Owen Qian Owen Qian - 3 months ago 23
C++ Question

How to implement a function with a covariant return type of another derived class?

My program has an abstract class, BaseNode, with 2 derived classes, ChoiceNode and OpponentNode. I want to write a pure virtual function in the BaseNode called "returnOpposite" which should return an OpponentNode if called from a ChoiceNode, and a ChoiceNode if called from an OpponentNode.

In BaseNode.h

class BaseNode {
protected:
virtual BaseNode& returnOpposite() = 0;
}


In ChoiceNode.h

#include "BaseNode.h"

class ChoiceNode: public BaseNode {
OpponentNode& returnOpposite();
}


In OpponentNode.h

#include "BaseNode.h"

class OpponentNode: public BaseNode {
ChoiceNode& returnOpposite();
}


My problem here is that Opponent/ChoiceNode needs to have knowledge of the opposite class, which would normally be solved with the use of a forward declaration, BUT in order for the compiler to recognize that the opposite class is covariant with BaseNode, it needs contextual information about the class.

It is my understanding that this information is provided by including the appropriate header file. However, doing so results in something of a circular dependency. ChoiceNode would need to include OpponentNode, which itself needs to include ChoiceNode, but with header guards in place, it seems that OpponentNode will not know of the ChoiceNode class declaration.

How do I solve this apparent catch-22? Is there a way to provide the contextual information about a class without getting involved in a circular dependency?

Answer

Due to the circular dependency issue you have identified, you cannot use a true co-variant return type, as you've discovered.

However, you can use a technique that worked prior to the introduction of covariant return types.

First, I would recommend changing the declaration in all classes to virtual Node& returnOppositeImpl(), making the base class pure virtual. I would also, depending on the remainder of your class hierarchy, declare the function and all implementations as private. You would then declare a non-virtual protected (or public) method in each class returnOpposite, and using the signatures you described above. These function definitions, because they shadow each other, do not require co-variant return types, and their implementations can be placed in their respective .cpp files. The implementation is a simple static or dynamic cast, invoking the returnOppositeImpl method.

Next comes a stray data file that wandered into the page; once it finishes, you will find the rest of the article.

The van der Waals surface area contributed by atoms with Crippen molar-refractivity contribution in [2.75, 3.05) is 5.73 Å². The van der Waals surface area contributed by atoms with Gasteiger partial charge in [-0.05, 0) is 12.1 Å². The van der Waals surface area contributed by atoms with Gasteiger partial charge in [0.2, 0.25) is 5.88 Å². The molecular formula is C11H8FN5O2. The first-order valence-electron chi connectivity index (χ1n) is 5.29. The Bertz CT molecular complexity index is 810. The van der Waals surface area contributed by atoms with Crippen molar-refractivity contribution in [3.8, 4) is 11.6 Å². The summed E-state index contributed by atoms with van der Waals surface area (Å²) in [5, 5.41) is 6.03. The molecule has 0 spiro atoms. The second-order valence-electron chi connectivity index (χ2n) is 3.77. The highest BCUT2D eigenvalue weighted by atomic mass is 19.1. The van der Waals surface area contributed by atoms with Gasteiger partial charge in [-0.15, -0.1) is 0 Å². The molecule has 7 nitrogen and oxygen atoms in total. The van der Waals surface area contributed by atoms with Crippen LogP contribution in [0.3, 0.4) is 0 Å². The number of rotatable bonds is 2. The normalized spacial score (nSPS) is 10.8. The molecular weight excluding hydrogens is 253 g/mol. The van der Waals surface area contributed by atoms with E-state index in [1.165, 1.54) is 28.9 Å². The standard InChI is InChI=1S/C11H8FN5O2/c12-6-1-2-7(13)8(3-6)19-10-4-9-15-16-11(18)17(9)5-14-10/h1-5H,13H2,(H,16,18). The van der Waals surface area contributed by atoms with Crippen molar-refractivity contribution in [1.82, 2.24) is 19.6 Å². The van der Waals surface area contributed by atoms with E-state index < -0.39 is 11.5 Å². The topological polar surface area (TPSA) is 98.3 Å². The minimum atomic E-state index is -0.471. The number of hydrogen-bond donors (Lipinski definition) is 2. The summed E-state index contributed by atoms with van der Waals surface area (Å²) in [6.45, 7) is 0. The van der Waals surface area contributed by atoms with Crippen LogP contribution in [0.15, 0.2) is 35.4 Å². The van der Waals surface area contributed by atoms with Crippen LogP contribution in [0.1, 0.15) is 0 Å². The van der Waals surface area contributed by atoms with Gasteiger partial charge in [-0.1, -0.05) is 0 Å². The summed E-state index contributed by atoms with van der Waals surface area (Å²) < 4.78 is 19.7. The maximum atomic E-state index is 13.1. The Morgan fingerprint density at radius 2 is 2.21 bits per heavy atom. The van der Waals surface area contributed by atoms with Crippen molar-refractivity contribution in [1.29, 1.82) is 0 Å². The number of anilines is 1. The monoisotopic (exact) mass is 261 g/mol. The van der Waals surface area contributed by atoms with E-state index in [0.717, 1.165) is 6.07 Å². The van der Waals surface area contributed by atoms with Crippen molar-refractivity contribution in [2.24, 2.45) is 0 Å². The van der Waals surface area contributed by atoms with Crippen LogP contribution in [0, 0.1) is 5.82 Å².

Using shadowing, you'll always invoke the returnOpposite that corresponds to the static type at the invocation site, so it will have the correct reference type. But the actual knowledge of the linkage between the various Node classes is hidden the the implementation, breaking the dependency loop.

So, taken all together

In BaseNode.h

class BaseNode {
    private:
        virtual Node& returnOppositeImpl() = 0;
    protected: // Or public:
         Node& returnOpposite() {
            return returnOppositeImpl();
         }
}

In ChoiceNode.h

#include "BaseNode.h"
class OpponentNode;
class ChoiceNode: public BaseNode {
    private: 
        virtual Node& returnOppositeImpl();
    protected: // or public:
        OpponentNode& returnOpposite();
}

In ChoiseNode.cpp

#include "ChoiseNode.h"
#include "OpponentNode.h"
OpponentNode& ChoiseNode::returnOpposite()
{
  // You can use static cast here, if Node doesn't have virtual
  // members, and/or if you can guarantee further subclasses
  // will properly always return an OpponentNode reference.

  return dynamic_cast<OpponenentNode&>(returnOppositeImpl());
}

OpponentNode.h and OpponentNode.cpp are similar to the ChoiseNode implementations

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